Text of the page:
Ford Motor Company has announced that it is halting construction on its electric vehicle (EV) battery plant in Marshall, Michigan, which was supposed to use technology from China’s largest battery maker, Contemporary Amperex Technology Co. Limited (CATL). The decision comes amid criticism from Republican lawmakers over the company’s ties to China and a strike by United Auto Workers (UAW) that has affected the production of EVs.
Ford’s Plan to Build LFP Batteries in the US
Ford had unveiled its plan to build a $3.5 billion battery factory in Marshall, Michigan, in February 2023, as part of its $50 billion investment in EVs globally through 2026. The factory, dubbed BlueOval Battery Park Michigan, was expected to employ 2,500 workers and produce lithium iron phosphate (LFP) batteries, a cheaper and safer alternative to the commonly used lithium ion batteries. LFP batteries are also more suitable for commercial vehicles and entry-level EVs, which Ford aims to expand in the US market.
To manufacture LFP batteries, Ford had partnered with CATL, the world’s largest EV battery producer, which has developed some of the most advanced LFP battery technology. Under the agreement, Ford’s wholly owned subsidiary would own and operate the plant, while CATL would provide knowledge and services as a licensor of battery cell technology. Ford had also said that CATL would not receive any taxpayer funds or have any ownership stake in the plant.
GOP Criticism and Local Opposition to the Project
However, the project soon faced backlash from Republican lawmakers and local residents, who raised concerns over Ford’s reliance on Chinese technology and the potential environmental and social impacts of the plant. In July 2023, two congressional committees launched investigations into the deal, questioning whether Ford was violating the Inflation Reduction Act, which provides tax incentives for domestic production of batteries and EVs. The lawmakers also accused Ford of undermining US national security and economic interests by outsourcing critical technology to China.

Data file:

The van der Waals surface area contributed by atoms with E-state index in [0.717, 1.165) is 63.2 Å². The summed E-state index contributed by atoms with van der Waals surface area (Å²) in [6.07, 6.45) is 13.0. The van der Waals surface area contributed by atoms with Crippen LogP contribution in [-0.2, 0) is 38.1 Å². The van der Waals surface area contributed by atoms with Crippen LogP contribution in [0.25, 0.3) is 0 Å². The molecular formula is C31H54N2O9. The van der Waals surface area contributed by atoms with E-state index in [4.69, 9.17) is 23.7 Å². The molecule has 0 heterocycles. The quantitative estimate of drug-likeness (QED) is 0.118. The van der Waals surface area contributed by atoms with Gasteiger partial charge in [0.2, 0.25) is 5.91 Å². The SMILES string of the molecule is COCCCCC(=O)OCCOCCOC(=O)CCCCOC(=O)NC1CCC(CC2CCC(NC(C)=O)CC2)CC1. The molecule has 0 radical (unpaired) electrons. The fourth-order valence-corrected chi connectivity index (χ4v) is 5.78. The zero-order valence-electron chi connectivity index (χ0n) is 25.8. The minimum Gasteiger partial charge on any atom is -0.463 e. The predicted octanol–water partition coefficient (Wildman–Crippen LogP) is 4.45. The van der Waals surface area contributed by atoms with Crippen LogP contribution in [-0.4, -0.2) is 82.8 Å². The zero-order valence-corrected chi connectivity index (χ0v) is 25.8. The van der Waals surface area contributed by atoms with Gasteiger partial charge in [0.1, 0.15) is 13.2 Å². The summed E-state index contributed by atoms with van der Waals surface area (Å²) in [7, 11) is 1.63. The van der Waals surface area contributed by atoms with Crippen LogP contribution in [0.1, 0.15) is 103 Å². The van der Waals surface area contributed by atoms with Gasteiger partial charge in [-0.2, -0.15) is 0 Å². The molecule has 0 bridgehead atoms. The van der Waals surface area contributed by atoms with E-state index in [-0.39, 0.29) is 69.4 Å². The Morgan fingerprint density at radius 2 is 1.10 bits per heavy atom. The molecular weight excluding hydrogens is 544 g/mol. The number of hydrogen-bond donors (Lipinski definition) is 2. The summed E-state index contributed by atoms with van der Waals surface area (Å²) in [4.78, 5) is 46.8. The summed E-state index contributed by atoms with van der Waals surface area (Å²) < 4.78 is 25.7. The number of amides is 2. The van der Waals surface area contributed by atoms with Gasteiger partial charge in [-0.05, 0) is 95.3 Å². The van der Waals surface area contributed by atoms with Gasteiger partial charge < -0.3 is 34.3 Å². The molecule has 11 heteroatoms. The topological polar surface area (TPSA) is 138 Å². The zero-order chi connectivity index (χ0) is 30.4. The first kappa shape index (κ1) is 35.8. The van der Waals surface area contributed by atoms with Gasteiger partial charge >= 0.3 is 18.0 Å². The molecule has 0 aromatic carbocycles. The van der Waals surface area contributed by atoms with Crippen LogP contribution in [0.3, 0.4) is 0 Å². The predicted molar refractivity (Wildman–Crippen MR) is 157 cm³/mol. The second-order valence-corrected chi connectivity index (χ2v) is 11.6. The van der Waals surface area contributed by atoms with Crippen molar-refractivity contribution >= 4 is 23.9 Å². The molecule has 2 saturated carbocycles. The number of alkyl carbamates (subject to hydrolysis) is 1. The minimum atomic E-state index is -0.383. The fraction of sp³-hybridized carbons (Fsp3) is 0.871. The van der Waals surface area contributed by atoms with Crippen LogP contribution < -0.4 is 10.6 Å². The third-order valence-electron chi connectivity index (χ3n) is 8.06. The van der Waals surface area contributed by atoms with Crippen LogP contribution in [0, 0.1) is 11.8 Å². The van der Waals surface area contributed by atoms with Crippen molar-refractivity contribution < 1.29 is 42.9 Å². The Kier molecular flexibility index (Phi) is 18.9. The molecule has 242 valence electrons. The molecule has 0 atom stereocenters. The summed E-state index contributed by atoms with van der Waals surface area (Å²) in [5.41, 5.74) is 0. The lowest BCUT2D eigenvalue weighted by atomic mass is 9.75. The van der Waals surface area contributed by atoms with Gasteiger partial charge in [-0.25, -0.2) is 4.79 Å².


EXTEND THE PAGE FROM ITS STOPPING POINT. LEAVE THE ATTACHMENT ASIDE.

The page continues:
Additionally, some residents of Marshall filed a lawsuit to stop the project, citing worries over the loss of farmland, the pollution of the Kalamazoo River, and the lack of transparency and public input in the process. They also expressed skepticism over the benefits of the project for the local community and the state of Michigan.
UAW Strike and Ford’s Pause on the Project
The opposition to the project coincided with a strike by UAW, which represents more than 100,000 workers at Ford, General Motors, and Stellantis. The strike, which began on September 18, 2023, was triggered by the automakers’ refusal to meet the union’s demands for higher wages, better benefits, and more job security. The strike has disrupted the production and supply of EVs and other vehicles, as well as the construction of battery plants and other facilities.
In light of these challenges, Ford announced on September 25, 2023, that it was pausing work and limiting spending on the Marshall project until it was confident about its ability to competitively operate the plant. The company did not provide a specific reason for the pause, nor did it indicate whether the project would resume or be canceled. Ford spokesperson TR Reid said in a statement, “We haven’t made any final decision about the planned investment there.”
The pause was welcomed by some Republican lawmakers, who saw it as a victory for US interests and a blow to the Chinese Communist Party. Rep. Lisa McClain of Michigan wrote on X, formerly known as Twitter, “Chinese technology has no place in our country and I am glad to see this battery plant be put on hold.” However, the pause also raised questions about Ford’s commitment to its EV strategy and its impact on the state of Michigan, which had offered $1.7 billion in incentives to secure the project. Gov. Gretchen Whitmer said in a statement that she was committed to maintaining Michigan’s status as the home to world-class automakers and workers, and that she would continue to push for successful negotiations between the Big 3 and UAW.